However, planting the same crops over and over again drains the soil of nutrients, and farmers must rely more and more on fertilizers to replenish the soil, and on pesticides to keep weeds, insects and more from flourishing, in order to ensure a successful harvest. This increased chemical use puts our food, our drinking water and the health of our families at risk.

But many farmers and researchers agree we can grow as much food as we do now, without relying so heavily on chemicals. In one study done over the course of 13 years at Iowa State University, farmers and researchers were able to reduce the use of herbicides by 88 percent by using diverse crop rotations. And those researchers believe there is a realistic possibility these systems could be expanded to a larger scale in order to “greatly reduce the need for fossil fuels, chemicals and synthetic fertilizers, without sacrificing yields or profitability.”  

These techniques aren’t borne out of some new, untested technology either. As an author of the study put it, “these were simple changes patterned after those used by North American farmers for generations. What we found was that if you don’t hold the natural forces back they are going to work for you.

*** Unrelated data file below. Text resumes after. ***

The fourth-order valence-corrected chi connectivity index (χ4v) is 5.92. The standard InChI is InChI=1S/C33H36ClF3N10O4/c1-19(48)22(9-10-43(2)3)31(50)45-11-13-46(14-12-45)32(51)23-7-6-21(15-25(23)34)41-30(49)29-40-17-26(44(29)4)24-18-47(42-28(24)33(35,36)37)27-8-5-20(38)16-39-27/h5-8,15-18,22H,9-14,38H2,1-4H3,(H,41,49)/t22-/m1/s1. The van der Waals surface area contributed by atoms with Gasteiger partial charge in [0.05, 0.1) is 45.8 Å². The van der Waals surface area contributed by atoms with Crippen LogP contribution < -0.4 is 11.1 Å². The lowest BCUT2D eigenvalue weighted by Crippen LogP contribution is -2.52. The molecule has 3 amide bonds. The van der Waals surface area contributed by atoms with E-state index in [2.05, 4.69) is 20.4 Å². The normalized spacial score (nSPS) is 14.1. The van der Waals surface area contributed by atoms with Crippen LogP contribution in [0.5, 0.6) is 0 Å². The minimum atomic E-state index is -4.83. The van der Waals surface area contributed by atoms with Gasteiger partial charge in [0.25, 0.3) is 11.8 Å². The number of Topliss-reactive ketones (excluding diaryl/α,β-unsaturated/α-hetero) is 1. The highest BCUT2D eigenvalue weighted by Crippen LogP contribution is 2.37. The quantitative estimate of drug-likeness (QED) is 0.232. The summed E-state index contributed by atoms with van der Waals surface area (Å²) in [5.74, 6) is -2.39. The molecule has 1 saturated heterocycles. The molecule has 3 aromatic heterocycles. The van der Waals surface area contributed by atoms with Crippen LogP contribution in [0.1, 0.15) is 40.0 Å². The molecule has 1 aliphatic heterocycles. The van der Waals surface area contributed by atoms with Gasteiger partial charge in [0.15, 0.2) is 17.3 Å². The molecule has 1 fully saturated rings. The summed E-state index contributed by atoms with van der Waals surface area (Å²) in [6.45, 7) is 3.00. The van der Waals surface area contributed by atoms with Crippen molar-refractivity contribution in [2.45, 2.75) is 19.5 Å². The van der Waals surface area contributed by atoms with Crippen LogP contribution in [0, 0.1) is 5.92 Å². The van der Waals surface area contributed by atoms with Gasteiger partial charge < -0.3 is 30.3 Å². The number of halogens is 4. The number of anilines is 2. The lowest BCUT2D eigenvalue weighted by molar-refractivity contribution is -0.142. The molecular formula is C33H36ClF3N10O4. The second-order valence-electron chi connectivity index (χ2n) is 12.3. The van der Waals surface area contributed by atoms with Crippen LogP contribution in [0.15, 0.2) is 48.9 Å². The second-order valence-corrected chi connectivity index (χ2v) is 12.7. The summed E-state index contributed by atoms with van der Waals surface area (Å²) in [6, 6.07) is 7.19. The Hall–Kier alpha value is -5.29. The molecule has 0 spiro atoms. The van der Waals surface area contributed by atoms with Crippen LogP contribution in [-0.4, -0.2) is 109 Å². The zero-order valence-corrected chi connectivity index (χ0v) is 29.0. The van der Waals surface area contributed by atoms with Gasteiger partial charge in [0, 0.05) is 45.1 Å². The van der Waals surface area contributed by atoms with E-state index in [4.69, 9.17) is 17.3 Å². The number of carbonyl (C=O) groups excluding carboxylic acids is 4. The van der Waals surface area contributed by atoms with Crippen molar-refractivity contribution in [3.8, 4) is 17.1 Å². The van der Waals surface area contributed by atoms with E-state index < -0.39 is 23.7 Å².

WE HAVE THE TOOLS FOR HEALTHIER FARMS

Shouldn’t our tax dollars be invested in the best farming practices? Practices that not only grow all the food we need, but protect our health and the environment at the same time?  

Implementing these changes will be crucial to protecting our health and the safety of our food and drinking water. That’s why we’re building a wide coalition of concerned citizens, farmers, health professionals, and anyone who’s concerned about the health and safety of the food they feed their family or the water they drink. We’ll be in the cities that rely on the food we grow, and the farming communities that are most directly affected by the use of these chemicals. 

Together, we can spread the word so our decision makers know that people are paying attention, and that they want our policies to support healthy farms, and healthy families. 


Image credits, from top: Oticki/Shutterstock, MN Studios/ShutterstockChafer Machinery CC by 2.0

Issue updates

News Release | U.S. PIRG | Public Health

CALIFORNIA NAMES THE MOST COMMON U.S. WEED-KILLER A CARCINOGEN. HOW CAN YOUR COMMUNITY MAINTAIN BEAUTIFUL, SAFE SPACES WITHOUT ROUNDUP?

Report details how 10 cities across the United States have made their parks, sports fields and school playgrounds safer, while still killing weeds, without glyphosate.

> Keep Reading
Blog Post | Public Health, Food

EPA’s Pruitt Met with Dow Prior to Favorable RulingDev GowdaKara Cook-Schultz